'Halliday's bravura study is a trove of insight and information. It features a remarkable cast of characters, from Samuel Morse and Helen Keller to Hawthorne, Twain, and Daniel Paul Schreber, and it bristles with unexpected connections across technology and culture: mesmerism and slavery, ether and representation, telegraphy and conspiracy. Every page brings illumination; the book can aptly be called 'electrifying.'" - Michael T. Gilmore, Brandeis University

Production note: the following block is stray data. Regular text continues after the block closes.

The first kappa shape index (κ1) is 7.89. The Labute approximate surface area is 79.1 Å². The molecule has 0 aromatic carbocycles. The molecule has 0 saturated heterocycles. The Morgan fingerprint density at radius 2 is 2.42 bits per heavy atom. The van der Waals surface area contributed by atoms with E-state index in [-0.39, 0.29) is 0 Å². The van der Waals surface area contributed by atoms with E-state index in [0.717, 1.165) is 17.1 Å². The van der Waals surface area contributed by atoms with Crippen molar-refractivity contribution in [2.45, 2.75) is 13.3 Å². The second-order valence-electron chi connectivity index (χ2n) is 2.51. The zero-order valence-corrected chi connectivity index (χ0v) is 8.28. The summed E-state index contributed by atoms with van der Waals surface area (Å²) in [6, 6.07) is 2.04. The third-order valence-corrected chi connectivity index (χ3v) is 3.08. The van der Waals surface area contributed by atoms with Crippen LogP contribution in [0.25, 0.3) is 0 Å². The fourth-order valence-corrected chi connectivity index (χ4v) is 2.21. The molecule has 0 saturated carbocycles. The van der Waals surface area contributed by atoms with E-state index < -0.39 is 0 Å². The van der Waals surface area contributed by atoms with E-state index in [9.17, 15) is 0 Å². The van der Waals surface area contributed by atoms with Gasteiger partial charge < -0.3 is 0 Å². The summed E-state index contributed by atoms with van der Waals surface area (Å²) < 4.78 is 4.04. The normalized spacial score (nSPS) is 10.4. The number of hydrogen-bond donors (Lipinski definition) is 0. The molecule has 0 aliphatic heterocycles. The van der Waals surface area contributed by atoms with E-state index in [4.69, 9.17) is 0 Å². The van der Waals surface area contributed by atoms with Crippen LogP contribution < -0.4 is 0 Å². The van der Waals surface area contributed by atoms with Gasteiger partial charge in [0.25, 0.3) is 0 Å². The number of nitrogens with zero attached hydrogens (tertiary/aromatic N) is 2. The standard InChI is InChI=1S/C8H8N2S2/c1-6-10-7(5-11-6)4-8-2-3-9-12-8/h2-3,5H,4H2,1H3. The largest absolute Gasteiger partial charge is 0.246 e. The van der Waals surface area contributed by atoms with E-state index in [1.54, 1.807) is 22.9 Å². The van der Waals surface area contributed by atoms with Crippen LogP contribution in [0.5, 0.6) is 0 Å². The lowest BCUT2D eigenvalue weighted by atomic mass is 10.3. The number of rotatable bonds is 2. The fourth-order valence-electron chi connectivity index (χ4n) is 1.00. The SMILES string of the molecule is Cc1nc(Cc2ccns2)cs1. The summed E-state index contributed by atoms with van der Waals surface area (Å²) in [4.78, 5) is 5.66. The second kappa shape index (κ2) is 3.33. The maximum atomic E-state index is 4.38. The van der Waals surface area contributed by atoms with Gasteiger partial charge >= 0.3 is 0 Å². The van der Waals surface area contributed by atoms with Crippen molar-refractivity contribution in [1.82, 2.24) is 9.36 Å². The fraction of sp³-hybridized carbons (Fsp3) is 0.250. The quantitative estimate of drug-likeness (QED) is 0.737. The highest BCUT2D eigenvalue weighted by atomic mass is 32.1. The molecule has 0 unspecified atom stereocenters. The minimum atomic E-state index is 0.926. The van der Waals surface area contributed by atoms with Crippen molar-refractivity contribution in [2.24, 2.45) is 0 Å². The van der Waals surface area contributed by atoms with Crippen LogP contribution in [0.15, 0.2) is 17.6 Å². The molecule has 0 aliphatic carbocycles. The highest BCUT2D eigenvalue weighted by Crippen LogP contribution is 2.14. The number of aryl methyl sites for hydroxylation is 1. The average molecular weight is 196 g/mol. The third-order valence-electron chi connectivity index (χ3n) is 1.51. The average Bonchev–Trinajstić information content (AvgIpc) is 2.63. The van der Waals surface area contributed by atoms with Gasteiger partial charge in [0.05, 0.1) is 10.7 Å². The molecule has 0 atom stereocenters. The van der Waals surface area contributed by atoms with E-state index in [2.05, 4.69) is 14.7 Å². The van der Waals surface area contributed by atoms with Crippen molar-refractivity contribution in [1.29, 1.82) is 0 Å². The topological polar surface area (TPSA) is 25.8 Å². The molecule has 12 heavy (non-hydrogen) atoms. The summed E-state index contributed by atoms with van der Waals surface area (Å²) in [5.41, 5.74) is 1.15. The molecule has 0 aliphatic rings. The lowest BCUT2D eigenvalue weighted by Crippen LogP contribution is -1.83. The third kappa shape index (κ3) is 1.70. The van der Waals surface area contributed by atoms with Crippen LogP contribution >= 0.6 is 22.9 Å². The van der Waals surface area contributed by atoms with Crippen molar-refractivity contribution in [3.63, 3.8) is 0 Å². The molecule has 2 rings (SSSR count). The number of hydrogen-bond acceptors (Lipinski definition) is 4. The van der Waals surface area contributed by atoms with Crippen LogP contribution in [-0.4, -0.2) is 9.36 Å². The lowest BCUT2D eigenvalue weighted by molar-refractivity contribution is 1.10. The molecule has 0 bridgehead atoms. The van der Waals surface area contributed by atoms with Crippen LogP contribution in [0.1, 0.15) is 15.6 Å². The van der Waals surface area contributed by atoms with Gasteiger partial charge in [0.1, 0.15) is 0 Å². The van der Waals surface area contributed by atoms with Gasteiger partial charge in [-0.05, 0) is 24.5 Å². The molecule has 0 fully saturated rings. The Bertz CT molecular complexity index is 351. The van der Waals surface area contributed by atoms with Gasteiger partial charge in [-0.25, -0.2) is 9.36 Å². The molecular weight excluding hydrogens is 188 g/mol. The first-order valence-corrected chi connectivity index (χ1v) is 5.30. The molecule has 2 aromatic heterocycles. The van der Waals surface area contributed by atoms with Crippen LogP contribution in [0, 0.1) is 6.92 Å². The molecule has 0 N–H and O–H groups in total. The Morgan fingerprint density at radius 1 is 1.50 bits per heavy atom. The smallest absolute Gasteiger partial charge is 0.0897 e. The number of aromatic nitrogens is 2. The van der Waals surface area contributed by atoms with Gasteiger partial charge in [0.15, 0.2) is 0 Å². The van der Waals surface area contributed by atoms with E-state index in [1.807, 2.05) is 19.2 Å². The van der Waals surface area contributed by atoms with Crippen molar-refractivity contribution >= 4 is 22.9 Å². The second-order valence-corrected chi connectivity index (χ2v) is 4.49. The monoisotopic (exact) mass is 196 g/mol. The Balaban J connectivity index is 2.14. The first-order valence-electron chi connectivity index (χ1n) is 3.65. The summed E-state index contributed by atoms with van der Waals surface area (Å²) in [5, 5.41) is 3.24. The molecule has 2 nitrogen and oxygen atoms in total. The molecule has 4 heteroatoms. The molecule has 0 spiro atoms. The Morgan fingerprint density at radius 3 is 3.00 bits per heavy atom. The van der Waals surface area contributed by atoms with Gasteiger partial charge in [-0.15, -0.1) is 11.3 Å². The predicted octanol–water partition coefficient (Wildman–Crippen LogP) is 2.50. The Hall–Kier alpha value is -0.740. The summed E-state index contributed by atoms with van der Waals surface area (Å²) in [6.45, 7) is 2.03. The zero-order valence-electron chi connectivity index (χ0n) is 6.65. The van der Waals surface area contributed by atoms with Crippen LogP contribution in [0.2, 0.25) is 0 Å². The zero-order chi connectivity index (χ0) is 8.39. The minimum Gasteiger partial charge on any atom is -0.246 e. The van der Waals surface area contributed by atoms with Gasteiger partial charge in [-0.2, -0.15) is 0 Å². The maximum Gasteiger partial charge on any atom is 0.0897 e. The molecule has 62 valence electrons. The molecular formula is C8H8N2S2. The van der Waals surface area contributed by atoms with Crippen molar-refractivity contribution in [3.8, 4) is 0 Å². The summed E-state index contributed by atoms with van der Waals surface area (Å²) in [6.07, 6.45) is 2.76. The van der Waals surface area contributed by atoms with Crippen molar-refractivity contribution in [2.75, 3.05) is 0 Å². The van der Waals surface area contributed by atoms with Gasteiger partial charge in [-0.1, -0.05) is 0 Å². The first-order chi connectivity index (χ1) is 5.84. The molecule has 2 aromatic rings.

"The most significant aspect of this engaging book is the 'telepathic' connections it makes between seemingly disparate subjects - Dracula and the railway timetable; race and telegraphy; split personality and the telephone exchange. A model of how to do cultural studies, Science and Technology will change the way people think not only about technology and culture at the turn of the twentieth century but also more generally about communication, individuality, and the meaning of the social." - Barbara Will, Dartmouth College.